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Department
Psychology
Course
PS262
Professor
Elizabeth Olds
Semester
Fall

Description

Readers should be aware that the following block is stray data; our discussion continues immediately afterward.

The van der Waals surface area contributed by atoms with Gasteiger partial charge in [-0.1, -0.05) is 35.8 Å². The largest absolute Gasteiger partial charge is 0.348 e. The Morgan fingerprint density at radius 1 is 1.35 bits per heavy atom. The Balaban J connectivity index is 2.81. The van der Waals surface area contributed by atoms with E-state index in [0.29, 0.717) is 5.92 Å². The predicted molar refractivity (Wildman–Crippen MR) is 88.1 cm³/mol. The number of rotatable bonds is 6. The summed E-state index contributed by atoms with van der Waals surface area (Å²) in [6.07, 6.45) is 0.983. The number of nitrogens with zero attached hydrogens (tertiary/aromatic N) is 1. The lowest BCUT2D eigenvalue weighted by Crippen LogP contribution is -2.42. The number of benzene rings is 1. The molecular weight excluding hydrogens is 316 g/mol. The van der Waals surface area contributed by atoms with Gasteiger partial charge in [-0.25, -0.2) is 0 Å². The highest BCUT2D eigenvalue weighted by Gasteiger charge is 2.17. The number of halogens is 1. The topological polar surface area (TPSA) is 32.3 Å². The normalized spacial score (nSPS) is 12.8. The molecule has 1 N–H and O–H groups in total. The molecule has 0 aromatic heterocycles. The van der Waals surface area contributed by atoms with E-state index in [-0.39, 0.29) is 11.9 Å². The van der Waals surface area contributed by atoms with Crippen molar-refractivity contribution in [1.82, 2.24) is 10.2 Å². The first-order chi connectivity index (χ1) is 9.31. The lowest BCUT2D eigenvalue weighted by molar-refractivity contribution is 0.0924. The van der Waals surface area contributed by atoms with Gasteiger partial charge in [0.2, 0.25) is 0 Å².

PS262 October 6, 2012 Chapter 5: Object Perception Introduction Perceptual Organization  Grouping: gestalt approach o Strucutalism  Add up perception of each bit of scene to get perception of while scene o Gestalt  The whole is more than the sum of its parts  Perception of one part of stimulus depends on the nature of other parts of stimulus  Not purely bottom-up  Whole vs. sum of parts  Laws of perceptual organization o Grouping of elements in an image to create larger objects o Good continuation  Points that when connected result in straight or smooth curving lines are seen as belonging together, lines tend to be seen a way as to follow the smoothest path o Proximity  Things that are near each other appear to be grouped together o Common Region o Uniform Connectedness o Synchrony o Common Fate o Meaningfulness  Perceptual Segregation o Problem of figure-ground segregation  When we see a separate object, it is usually seems a and figure that stands out from its background which is called the ground o Reverse figure ground  Perceiving image as two different ways o Regions in the lower part of a display are more likely to be seen as figures that in the upper  Recognition-by- Components theory o How do we recognize objects ? o Our recognition of objects is based on features called geons o NAPs (non-accidental properties)  Properties of edges in the retinal image that correspond to the properties of edges in the three-dimensional environment  Edges that are only seen from certain viewpoints o Principle of Componential Recovery  Identify objects even when parts of the objects are hidden by other objects  Based on small number of geons  Gists o Naturalness o Openness o Roughness o Expansion o Colour  Regularities of the Environment o Physical regularities  Regularly occurring physical properties of the environment o Semantic  Meaning of a scene  Characteristics associated with the functions carried out in different types of scenes  Theory of Unconscious Inference o Some of our perception are the result of unconscious assumptions we make about the environment o Account for our ability to create perceptions from stimulus information that can be seen in more than one way  Likelihood Principle o We perceive the object that is most likely to have caused the pattern of stimuli we have received  Contextual Modulation o The effect of stimuli that fall outside of the neuron`s receptive fields bg  Rules o Similarity o Meaningfulness  Problems with gestalt o Laws describe, don’t predict  What happens when two conflict o Simplicity o Similarity  Overall contribution o Pay attention to overall stimulus pattern o Doesn’t explain mechanisms of how visual system groups portions  Perceptual Figure-ground segregation o Transition from perceptual grouping to perceptual segregation o Depends on object recognition  Neurons and o Perceptual groping  Neural response to grouping by  Similarity of orientation  Good continuation  Response is affected by stimuli outside of its RF o Figure-ground segregation  Early neural representation = affected by overall context Identifying the Object  What object has produced this portion of the retinal image  Recognition by Components o Recognize 3-D object by decomposing image of object into its basic Components  Experience o Binocular rivalry  Perception alternating between 2 images o Report of perceptual experience and activity in the brain are correlated  Apparent Movement o No movement, just two stationary stimuli flashing on and off Chapter 6:Attention Intro  Fixation o Places where the eyes pause to take in information about specific parts of the scene o Lines connecting the dots are eye movements called saccades o About 3 per second o People fixate on few objects that were irrelevant to the task and that eye movements and fixations were closely linked to the actions they were about to take  Stimulus Salience o Characteristics of the environment that stand out because of physical properties such as as colour, brightness, contrast, or orientation  Parkhurst o Initial fixations were closely associated with the saliency map, with fixations being more likely on high saliency o Dual task condition, performance also high o It is possible to take in information about faces when attention is not focused on the faces  Perception can occur without focused attention o When observers only had to do one task at a time they performed well  Is attention necessary for perception? o Inattentional blindness o Failure to perceive stimulus that isn`t attended to fully o Gorilla video  Neisser  Attention is directed towards objects and events o Change blindness  Gradual changes a difficult for us to detect o Attention improves perception, not guaranteed  Effects of Attention on Information Processing o Posner o Observers react more rapidly on valid trials than on invalid trials o Information processing is more effective at the place where attention is directed o Evidence that attention is directed at one place on object and then spread  Help with perceiving obscured objects  Why? o Visual system has a limited capacity  Themes o Overt: ( visible) orienting (selects for in depth processing  Acuity = best at fovea  Vs covert (secret)= moving attention o Selection  Spatial  Selection (1)  Object  Selection  Feature/property selection (same location/object) o Control of selection  Bottom up  Stimulus driven, peripheral cues  Top down  Goal driven, central cues 2 o 4 categories of experiment  Detection  Judge if stimulus present  Filtering  Concentrate on one of many inputs, exclude others  Search  Look for target among others  Resource Allocation  For executing two tasks jointly Detection  Threshold of sensitivity o Weakest stimulus necessary for obs. to detect  Spatial attention o Posner  Does attention enhance perception?  Knowing in advance the correct spatial location of a T helps you react faster to that to  Effects of Attention on Perception o When two gratings were actually the same, the one that received attention appeared to have more contrast o Attention enhances the appearance of an object  Binding o Features such as colour, form, motion, and location are combined to create our perception of a coherent objects o Binding problem  How do we combine all of these physically separated neural signals to achieve a unified perception of the ball?  Feature Integration Theory o Processing an object by the visual system as occurring in two stages  Preattentive stage  Because it does not depend on attention  Object broken down into features such as colour, orientation, location  What stream  Focused Attention  Features are recombined so we perceive the whole object, not individual features  Where stream o Illusory Conjunctions  Features associated with one object can become incorrectly associated with another object o Visual search  Something we do anytime we look for an object among a number of others objects, su